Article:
Google will soon be allowing the general public access to the new Search Console. We’ve been fortunate enough to have had access to it for several months now, giving us time to explore it in-depth. Here’s what I think is the best new feature amongst many improvements.
• The new GSC offers some vastly improved features
• Search console is an invaluable SEO tool
• The Index Coverage Report is a powerful new addition
• Allows you greater flexibility in exploring what Google is crawling
• Helps identify index issues that you may be unaware of
• We’ve written a detailed write-up of the new Search Console Beta features, have a read of them here
Hey, welcome back Rankers. How’s 2018 treating you? Thank you last week to Adam, Emily, and a few others who pointed out that, “Jim, this results testing tool is in beta, so it’s not going to allow you to check those featured answers that I wanted to last week.” Yeah, I know. But have a play with that tool. It is very interesting, wish it did work for featured answers. It would let you know you’re on the right track at least, but of course featured answers don’t have any structured data around them.
Anyway, I wanna talk to you about the new Google search console. We’ve had access to it for, I don’t know, eight months or something like that, six months. We’ve had one or two sites on it. Google last week said that “Hey, we’re gonna make it available for everyone now.” So if you do have a copy of Search Console I would encourage you to go and have a look at the index coverage report. I’m not going to go into review of the whole tool.
Go into the index coverage report because one of the hardest things, and one of the most important things, is cleaning up the index. That’s what we find anyway. That’s getting rid of things that shouldn’t be in there. Google gives us a lot of tools of course to help us do that. Finally, this is going to really not only help us clean indexes faster, but understand where Google might be spending too much of its time where we don’t want it to. I mean it can go and get that sort of information out of a log report. But it’s nice to have it all in the one place like this.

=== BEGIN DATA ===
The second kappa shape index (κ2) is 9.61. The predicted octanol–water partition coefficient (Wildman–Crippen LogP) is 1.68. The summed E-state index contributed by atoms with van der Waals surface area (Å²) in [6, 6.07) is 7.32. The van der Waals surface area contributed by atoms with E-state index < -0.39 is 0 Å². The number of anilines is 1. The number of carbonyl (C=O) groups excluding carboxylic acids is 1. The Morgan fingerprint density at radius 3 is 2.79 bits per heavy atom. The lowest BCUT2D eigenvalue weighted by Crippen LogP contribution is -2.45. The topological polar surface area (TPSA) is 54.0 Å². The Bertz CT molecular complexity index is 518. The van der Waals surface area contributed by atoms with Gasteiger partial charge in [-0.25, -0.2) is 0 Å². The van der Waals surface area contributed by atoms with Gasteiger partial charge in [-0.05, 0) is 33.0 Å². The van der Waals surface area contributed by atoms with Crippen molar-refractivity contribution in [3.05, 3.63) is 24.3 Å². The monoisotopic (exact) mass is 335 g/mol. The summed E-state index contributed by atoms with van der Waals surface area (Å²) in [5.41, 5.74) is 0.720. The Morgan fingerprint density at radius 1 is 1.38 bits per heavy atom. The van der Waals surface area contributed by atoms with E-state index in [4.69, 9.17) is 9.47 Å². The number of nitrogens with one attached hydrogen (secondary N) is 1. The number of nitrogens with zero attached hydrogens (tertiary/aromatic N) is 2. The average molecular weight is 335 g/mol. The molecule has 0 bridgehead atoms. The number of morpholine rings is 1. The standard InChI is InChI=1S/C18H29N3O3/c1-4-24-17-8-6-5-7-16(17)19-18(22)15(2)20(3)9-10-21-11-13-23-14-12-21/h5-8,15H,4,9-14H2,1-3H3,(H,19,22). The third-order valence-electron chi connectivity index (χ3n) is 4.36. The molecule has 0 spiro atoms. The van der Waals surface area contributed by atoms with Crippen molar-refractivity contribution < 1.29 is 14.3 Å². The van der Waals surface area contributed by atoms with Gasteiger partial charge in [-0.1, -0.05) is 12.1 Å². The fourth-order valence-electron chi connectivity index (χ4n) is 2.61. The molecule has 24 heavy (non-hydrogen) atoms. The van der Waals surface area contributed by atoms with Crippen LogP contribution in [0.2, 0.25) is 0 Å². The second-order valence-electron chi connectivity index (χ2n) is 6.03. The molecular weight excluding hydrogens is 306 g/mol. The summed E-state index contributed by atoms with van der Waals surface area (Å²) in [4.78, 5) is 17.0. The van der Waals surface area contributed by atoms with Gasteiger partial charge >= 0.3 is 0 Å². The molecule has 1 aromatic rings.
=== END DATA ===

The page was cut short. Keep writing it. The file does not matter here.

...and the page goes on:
Here I’ve got the index coverage report. You can see here there’s a URL that’s been submitted that has actually got a noindex on it so Google’s saying that’s an error. You can go in and find out what are all these excluded, 7,000 excluded pages. And our site map’s only 900. We can go and have a look at all those. You can see what they are. So some are alternate page with proper canonical tag so it’s not going to crawl that. It’s saying it’s a duplicate page without canonical tag. Now that’s interesting ’cause you then click into those, and you can start to see what they are. In this particular case, they’re just sessional IDs. They’re just session IDs essentially against FAQs and log-ins and those sorts of things.
That tool is telling us not only what pages have been indexed but what pages Google’s chosen not to index based on its own crawl and also the information that you submit to it like canonical tags and noindex and those sorts of things. But it is such a powerful tool.
Even the pages that have been crawled like in that particular site that we were looking at before Safari crashed, we could see that our site map was about 900 pages but Google had actually indexed 1,450 pages. So that’s a significant difference, right? So that’s nearly 50% more pages indexed than what are in our site map. We know that there’s an issue with that site. We know that we can now go into those pages, find out what they are and try to work out well should they be in the site map? Maybe that’s their problem. Or maybe it is that Google has indexed these pages and we don’t really want it to ’cause there could be a different view of the page or a different parameter, different sort of listing, or a different layout of an existing page. Google’s gone and indexed that as well.
That tool will help you identify a lot of the potential issues that Google is finding with your site that Google may not think is an issue as far as when it’s crawling and alerts and those sorts of things. But you might see them as an issue because you think, “I don’t want Google spending time crawling stuff like my terms and conditions page. Oh, look. I’ve got maybe 10 different versions on my terms and conditions page and didn’t know it.” You can start to see those sorts of things in the new Search Console.
I think it’s gonna be an awesome upgrade from the existing one. Search Console is probably my most used SEO tool. That and probably Google Trends. Hopefully that’s helpful. If you do have a copy of it, I’d love to know what your favourite parts are, if you’re using it, and if you’re finding it helpful. We will see you next week. Thanks very much everyone. Bye.